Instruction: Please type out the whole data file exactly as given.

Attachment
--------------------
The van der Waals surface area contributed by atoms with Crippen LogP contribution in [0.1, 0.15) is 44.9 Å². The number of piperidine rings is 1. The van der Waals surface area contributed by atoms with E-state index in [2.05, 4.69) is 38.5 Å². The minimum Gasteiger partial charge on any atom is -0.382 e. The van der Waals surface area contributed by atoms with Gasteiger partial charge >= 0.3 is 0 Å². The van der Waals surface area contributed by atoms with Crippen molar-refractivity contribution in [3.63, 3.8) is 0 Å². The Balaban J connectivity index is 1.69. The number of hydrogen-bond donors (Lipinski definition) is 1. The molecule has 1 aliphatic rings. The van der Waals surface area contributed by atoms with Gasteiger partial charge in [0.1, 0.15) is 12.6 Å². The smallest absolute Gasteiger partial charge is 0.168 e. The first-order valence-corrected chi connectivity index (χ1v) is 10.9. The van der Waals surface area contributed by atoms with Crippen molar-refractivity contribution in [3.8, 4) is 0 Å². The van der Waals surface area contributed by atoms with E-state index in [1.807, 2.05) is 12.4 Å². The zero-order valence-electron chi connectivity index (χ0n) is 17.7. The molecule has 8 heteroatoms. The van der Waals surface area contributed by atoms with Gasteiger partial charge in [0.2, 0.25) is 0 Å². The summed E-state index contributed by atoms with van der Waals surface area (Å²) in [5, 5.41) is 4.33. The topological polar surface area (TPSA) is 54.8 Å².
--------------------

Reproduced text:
The van der Waals surface area contributed by atoms with Crippen LogP contribution in [0.1, 0.15) is 44.9 Å². The number of piperidine rings is 1. The van der Waals surface area contributed by atoms with E-state index in [2.05, 4.69) is 38.5 Å². The minimum Gasteiger partial charge on any atom is -0.382 e. The van der Waals surface area contributed by atoms with Gasteiger partial charge >= 0.3 is 0 Å². The van der Waals surface area contributed by atoms with Crippen molar-refractivity contribution in [3.63, 3.8) is 0 Å². The Balaban J connectivity index is 1.69. The number of hydrogen-bond donors (Lipinski definition) is 1. The molecule has 1 aliphatic rings. The van der Waals surface area contributed by atoms with Gasteiger partial charge in [0.1, 0.15) is 12.6 Å². The smallest absolute Gasteiger partial charge is 0.168 e. The first-order valence-corrected chi connectivity index (χ1v) is 10.9. The van der Waals surface area contributed by atoms with Crippen molar-refractivity contribution in [3.8, 4) is 0 Å². The van der Waals surface area contributed by atoms with E-state index in [1.807, 2.05) is 12.4 Å². The zero-order valence-electron chi connectivity index (χ0n) is 17.7. The molecule has 8 heteroatoms. The van der Waals surface area contributed by atoms with Gasteiger partial charge in [0.2, 0.25) is 0 Å². The summed E-state index contributed by atoms with van der Waals surface area (Å²) in [5, 5.41) is 4.33. The topological polar surface area (TPSA) is 54.8 Å².